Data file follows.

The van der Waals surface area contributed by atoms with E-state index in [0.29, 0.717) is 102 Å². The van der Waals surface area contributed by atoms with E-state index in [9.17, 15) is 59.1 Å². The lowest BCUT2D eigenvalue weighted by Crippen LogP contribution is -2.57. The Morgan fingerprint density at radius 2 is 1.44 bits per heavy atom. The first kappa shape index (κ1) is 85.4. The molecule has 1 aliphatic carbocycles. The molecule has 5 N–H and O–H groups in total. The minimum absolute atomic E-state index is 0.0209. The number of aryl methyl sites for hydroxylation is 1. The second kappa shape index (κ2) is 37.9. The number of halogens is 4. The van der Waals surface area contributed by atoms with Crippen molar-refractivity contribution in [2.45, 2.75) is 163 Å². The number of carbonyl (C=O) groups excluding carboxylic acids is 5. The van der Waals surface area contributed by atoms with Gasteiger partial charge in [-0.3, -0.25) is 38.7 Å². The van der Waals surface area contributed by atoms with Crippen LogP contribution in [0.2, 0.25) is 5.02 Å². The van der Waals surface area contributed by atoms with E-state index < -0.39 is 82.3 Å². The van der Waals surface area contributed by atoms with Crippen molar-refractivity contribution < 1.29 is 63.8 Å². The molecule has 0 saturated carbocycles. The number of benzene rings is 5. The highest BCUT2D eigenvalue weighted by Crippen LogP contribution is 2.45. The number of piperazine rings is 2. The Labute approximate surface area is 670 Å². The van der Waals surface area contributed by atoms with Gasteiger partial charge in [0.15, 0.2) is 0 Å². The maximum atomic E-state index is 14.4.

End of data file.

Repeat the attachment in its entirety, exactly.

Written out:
The van der Waals surface area contributed by atoms with E-state index in [0.29, 0.717) is 102 Å². The van der Waals surface area contributed by atoms with E-state index in [9.17, 15) is 59.1 Å². The lowest BCUT2D eigenvalue weighted by Crippen LogP contribution is -2.57. The Morgan fingerprint density at radius 2 is 1.44 bits per heavy atom. The first kappa shape index (κ1) is 85.4. The molecule has 1 aliphatic carbocycles. The molecule has 5 N–H and O–H groups in total. The minimum absolute atomic E-state index is 0.0209. The number of aryl methyl sites for hydroxylation is 1. The second kappa shape index (κ2) is 37.9. The number of halogens is 4. The van der Waals surface area contributed by atoms with Crippen molar-refractivity contribution in [2.45, 2.75) is 163 Å². The number of carbonyl (C=O) groups excluding carboxylic acids is 5. The van der Waals surface area contributed by atoms with Gasteiger partial charge in [-0.3, -0.25) is 38.7 Å². The van der Waals surface area contributed by atoms with Crippen LogP contribution in [0.2, 0.25) is 5.02 Å². The van der Waals surface area contributed by atoms with E-state index < -0.39 is 82.3 Å². The van der Waals surface area contributed by atoms with Crippen molar-refractivity contribution < 1.29 is 63.8 Å². The molecule has 0 saturated carbocycles. The number of benzene rings is 5. The highest BCUT2D eigenvalue weighted by Crippen LogP contribution is 2.45. The number of piperazine rings is 2. The Labute approximate surface area is 670 Å². The van der Waals surface area contributed by atoms with Gasteiger partial charge in [0.15, 0.2) is 0 Å². The maximum atomic E-state index is 14.4.